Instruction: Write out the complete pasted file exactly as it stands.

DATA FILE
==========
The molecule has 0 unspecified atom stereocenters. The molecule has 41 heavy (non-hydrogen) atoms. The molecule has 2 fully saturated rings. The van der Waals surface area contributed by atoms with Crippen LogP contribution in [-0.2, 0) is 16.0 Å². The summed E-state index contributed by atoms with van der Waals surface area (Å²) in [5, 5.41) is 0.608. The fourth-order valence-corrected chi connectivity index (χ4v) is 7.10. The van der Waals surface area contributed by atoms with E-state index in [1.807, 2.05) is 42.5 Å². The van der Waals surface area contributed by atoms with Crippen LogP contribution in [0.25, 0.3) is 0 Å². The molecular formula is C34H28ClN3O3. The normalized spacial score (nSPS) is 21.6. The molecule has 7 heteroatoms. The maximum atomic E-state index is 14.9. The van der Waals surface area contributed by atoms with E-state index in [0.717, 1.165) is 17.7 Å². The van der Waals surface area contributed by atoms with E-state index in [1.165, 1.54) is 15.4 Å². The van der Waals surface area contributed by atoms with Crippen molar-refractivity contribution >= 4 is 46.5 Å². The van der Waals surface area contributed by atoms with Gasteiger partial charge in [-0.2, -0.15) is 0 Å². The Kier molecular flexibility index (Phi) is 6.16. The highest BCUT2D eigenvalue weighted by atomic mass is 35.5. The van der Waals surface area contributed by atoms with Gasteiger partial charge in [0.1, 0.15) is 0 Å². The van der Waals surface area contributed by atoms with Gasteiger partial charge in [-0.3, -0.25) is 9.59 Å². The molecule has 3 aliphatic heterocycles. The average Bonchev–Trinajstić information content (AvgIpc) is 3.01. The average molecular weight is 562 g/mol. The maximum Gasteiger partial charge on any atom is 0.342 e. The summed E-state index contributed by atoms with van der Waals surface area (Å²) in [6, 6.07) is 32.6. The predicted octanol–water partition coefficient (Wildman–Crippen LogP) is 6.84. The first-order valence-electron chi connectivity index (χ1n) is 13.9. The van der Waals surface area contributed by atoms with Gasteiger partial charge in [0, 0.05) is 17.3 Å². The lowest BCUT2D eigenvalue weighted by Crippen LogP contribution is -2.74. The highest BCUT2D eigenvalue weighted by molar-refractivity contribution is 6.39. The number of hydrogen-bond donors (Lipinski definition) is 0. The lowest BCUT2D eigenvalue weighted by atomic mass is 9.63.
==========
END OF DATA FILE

The molecule has 0 unspecified atom stereocenters. The molecule has 41 heavy (non-hydrogen) atoms. The molecule has 2 fully saturated rings. The van der Waals surface area contributed by atoms with Crippen LogP contribution in [-0.2, 0) is 16.0 Å². The summed E-state index contributed by atoms with van der Waals surface area (Å²) in [5, 5.41) is 0.608. The fourth-order valence-corrected chi connectivity index (χ4v) is 7.10. The van der Waals surface area contributed by atoms with E-state index in [1.807, 2.05) is 42.5 Å². The van der Waals surface area contributed by atoms with Crippen LogP contribution in [0.25, 0.3) is 0 Å². The molecular formula is C34H28ClN3O3. The normalized spacial score (nSPS) is 21.6. The molecule has 7 heteroatoms. The maximum atomic E-state index is 14.9. The van der Waals surface area contributed by atoms with E-state index in [0.717, 1.165) is 17.7 Å². The van der Waals surface area contributed by atoms with E-state index in [1.165, 1.54) is 15.4 Å². The van der Waals surface area contributed by atoms with Crippen molar-refractivity contribution >= 4 is 46.5 Å². The van der Waals surface area contributed by atoms with Gasteiger partial charge in [-0.2, -0.15) is 0 Å². The Kier molecular flexibility index (Phi) is 6.16. The highest BCUT2D eigenvalue weighted by atomic mass is 35.5. The van der Waals surface area contributed by atoms with Gasteiger partial charge in [0.1, 0.15) is 0 Å². The van der Waals surface area contributed by atoms with Gasteiger partial charge in [-0.3, -0.25) is 9.59 Å². The molecule has 3 aliphatic heterocycles. The average Bonchev–Trinajstić information content (AvgIpc) is 3.01. The average molecular weight is 562 g/mol. The maximum Gasteiger partial charge on any atom is 0.342 e. The summed E-state index contributed by atoms with van der Waals surface area (Å²) in [6, 6.07) is 32.6. The predicted octanol–water partition coefficient (Wildman–Crippen LogP) is 6.84. The first-order valence-electron chi connectivity index (χ1n) is 13.9. The van der Waals surface area contributed by atoms with Gasteiger partial charge in [0, 0.05) is 17.3 Å². The lowest BCUT2D eigenvalue weighted by Crippen LogP contribution is -2.74. The highest BCUT2D eigenvalue weighted by molar-refractivity contribution is 6.39. The number of hydrogen-bond donors (Lipinski definition) is 0. The lowest BCUT2D eigenvalue weighted by atomic mass is 9.63.